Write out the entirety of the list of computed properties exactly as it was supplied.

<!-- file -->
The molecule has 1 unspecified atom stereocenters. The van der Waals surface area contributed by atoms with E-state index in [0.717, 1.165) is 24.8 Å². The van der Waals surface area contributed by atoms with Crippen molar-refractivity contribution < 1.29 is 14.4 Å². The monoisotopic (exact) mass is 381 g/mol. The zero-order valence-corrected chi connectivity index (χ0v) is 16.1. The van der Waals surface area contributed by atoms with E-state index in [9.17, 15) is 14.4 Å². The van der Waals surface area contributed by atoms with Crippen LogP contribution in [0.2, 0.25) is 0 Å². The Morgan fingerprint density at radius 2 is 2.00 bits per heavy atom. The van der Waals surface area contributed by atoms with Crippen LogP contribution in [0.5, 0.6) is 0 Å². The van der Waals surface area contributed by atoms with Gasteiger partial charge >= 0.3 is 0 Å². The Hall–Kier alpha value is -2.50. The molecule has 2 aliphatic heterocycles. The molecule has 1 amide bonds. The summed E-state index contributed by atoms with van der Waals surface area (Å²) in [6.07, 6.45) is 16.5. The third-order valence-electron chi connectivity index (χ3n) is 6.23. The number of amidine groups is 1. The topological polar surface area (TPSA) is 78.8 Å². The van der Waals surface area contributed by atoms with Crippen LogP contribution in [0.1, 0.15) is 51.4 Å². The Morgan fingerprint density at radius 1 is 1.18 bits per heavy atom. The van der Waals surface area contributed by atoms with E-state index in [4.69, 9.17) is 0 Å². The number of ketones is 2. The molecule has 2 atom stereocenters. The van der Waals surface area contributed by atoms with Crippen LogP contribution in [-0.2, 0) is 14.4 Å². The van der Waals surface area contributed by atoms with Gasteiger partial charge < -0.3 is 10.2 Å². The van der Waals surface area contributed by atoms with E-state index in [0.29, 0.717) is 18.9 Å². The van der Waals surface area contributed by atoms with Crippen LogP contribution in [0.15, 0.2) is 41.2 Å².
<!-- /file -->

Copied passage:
The molecule has 1 unspecified atom stereocenters. The van der Waals surface area contributed by atoms with E-state index in [0.717, 1.165) is 24.8 Å². The van der Waals surface area contributed by atoms with Crippen molar-refractivity contribution < 1.29 is 14.4 Å². The monoisotopic (exact) mass is 381 g/mol. The zero-order valence-corrected chi connectivity index (χ0v) is 16.1. The van der Waals surface area contributed by atoms with E-state index in [9.17, 15) is 14.4 Å². The van der Waals surface area contributed by atoms with Crippen LogP contribution in [0.2, 0.25) is 0 Å². The Morgan fingerprint density at radius 2 is 2.00 bits per heavy atom. The van der Waals surface area contributed by atoms with Crippen LogP contribution in [0.5, 0.6) is 0 Å². The van der Waals surface area contributed by atoms with Gasteiger partial charge >= 0.3 is 0 Å². The Hall–Kier alpha value is -2.50. The molecule has 2 aliphatic heterocycles. The molecule has 1 amide bonds. The summed E-state index contributed by atoms with van der Waals surface area (Å²) in [6.07, 6.45) is 16.5. The third-order valence-electron chi connectivity index (χ3n) is 6.23. The number of amidine groups is 1. The topological polar surface area (TPSA) is 78.8 Å². The van der Waals surface area contributed by atoms with Crippen LogP contribution in [0.1, 0.15) is 51.4 Å². The Morgan fingerprint density at radius 1 is 1.18 bits per heavy atom. The van der Waals surface area contributed by atoms with E-state index in [4.69, 9.17) is 0 Å². The number of ketones is 2. The molecule has 2 atom stereocenters. The van der Waals surface area contributed by atoms with Crippen LogP contribution in [-0.2, 0) is 14.4 Å². The van der Waals surface area contributed by atoms with Gasteiger partial charge < -0.3 is 10.2 Å². The van der Waals surface area contributed by atoms with E-state index in [0.29, 0.717) is 18.9 Å². The van der Waals surface area contributed by atoms with Crippen LogP contribution in [0.15, 0.2) is 41.2 Å².